Enhancing Upland Adaptation to Multidimensional Shocks and Stressors for Improving Livelihood and Landscape
Landscape of settlement and farming area in Pagar Alam
A female smallholder dries the coffee cherries in her yard
World Agroforestry Centre (ICRAF)
Pagar Alam is an upland coffee production area, located in the upstream of Musi, one of the largest and critical watersheds in Sumatra, Indonesia. This area faces various environmental and economic challenges that contribute to smallholders’ vulnerability. The previous capacity building initiative for local farmers by the government was mainly focused on productivity and quality, without integrating any strategy to improve farmers’ resilience or any strategy on landscape conservation. Therefore, this project undertook vulnerability and farming profitability assessments to gain a better understanding of smallholders’ vulnerability. The assessment indicated the need to reduce socio-economic vulnerability to lower the threat of degradation towards the upland landscape, by connecting smallholders to a better coffee market. Based on the assessment results, the team collaborated with NedCoffee and Starbucks Farmers Support Centre to organise a Sustainable Coffee Workshop for coffee stakeholders. The project also facilitated coffee farmer groups to access a better coffee market as well as access funding from the banking sector. The project shows that vulnerability to socio-economic shocks could drive further environmental degradation, and that adaptation requires a holistic approach taking into account local livelihood and landscape integrity. Opportunities are available to link the commodity market with initiatives to maintain landscape quality while improving the local livelihood through sustainable agricultural practices. A multi-scale collaboration with the government and private sector is required to promote the approach.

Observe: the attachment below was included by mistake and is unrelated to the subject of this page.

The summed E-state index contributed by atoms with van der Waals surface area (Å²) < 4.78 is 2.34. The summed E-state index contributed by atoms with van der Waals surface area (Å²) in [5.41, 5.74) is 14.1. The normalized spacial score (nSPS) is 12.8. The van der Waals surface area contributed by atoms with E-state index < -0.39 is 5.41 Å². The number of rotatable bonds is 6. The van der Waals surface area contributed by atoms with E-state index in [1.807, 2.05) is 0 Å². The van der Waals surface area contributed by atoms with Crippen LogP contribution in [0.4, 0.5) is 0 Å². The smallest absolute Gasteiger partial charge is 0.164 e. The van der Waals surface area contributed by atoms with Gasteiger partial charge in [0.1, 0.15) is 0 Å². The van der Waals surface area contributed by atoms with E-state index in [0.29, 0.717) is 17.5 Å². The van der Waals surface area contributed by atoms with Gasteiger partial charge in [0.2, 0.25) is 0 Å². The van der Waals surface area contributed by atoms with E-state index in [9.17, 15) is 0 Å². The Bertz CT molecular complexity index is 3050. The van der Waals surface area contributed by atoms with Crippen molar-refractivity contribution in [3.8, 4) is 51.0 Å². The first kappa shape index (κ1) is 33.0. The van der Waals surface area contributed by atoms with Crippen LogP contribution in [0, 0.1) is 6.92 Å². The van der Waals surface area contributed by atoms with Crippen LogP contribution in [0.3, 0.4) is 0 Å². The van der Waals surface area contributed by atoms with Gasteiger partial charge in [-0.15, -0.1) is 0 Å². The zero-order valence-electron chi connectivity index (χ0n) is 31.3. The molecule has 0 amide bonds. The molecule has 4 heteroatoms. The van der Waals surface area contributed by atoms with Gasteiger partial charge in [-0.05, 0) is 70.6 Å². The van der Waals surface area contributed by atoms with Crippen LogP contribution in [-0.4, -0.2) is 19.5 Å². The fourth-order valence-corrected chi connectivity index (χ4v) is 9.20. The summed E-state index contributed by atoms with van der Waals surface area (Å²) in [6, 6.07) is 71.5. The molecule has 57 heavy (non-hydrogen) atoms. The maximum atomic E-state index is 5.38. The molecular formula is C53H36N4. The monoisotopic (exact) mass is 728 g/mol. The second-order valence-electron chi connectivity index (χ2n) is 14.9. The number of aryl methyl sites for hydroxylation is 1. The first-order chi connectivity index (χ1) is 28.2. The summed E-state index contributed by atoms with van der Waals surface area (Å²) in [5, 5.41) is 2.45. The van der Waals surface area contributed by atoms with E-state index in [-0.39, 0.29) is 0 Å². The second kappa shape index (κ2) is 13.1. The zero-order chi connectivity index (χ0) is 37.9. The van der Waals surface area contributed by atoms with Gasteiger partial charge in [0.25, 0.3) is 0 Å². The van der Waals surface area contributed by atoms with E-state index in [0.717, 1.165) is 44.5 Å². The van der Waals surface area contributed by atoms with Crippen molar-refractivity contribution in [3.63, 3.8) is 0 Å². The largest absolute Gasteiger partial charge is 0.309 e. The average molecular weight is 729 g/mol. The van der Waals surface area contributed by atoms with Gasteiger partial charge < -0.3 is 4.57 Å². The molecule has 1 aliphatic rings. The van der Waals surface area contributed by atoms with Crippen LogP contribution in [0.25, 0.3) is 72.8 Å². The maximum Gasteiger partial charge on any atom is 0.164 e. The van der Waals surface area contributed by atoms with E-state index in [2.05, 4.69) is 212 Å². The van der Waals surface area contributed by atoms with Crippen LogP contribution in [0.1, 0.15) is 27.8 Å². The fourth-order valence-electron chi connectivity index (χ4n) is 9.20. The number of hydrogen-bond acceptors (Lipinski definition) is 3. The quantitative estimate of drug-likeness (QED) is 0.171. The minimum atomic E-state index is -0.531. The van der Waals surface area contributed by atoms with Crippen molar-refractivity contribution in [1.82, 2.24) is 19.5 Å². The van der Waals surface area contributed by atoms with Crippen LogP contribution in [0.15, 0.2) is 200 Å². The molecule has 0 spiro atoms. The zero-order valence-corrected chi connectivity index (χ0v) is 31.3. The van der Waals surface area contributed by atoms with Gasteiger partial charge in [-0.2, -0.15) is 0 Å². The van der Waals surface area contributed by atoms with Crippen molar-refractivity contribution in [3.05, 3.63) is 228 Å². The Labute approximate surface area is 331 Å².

The project has gained several important achievements, such as:
- Linking market expectations with the landscape conservation efforts
- Multi-scale collaboration with the private sector, including NedCoffee and Starbucks Farmers Centre, thereby strengthening farmers’ capacity and raising their awareness regarding sustainable farming practices
- Improved understanding of the vulnerability of smallholders in the upland region of Indonesia
- Gaining financial support from the banking sector as the seed fund to access a better market
There are at least three key lessons generated from the project activities:
- Upland smallholders’ vulnerability to socio-economic shocks could drive further environmental degradation through short-term intensive farming practices. Adaptation to such vulnerability requires a holistic approach that takes into account local livelihood and landscape integrity.
- Opportunities are available to link the commodity market with initiatives to maintain the upland landscape quality while improving the local livelihood through sustainable agricultural practices.
- Multi-scale efforts involving various stakeholders are required for improving farmers’ resilience. Capacity building at the community and government level is necessary to establish an enabling environment for resilience.
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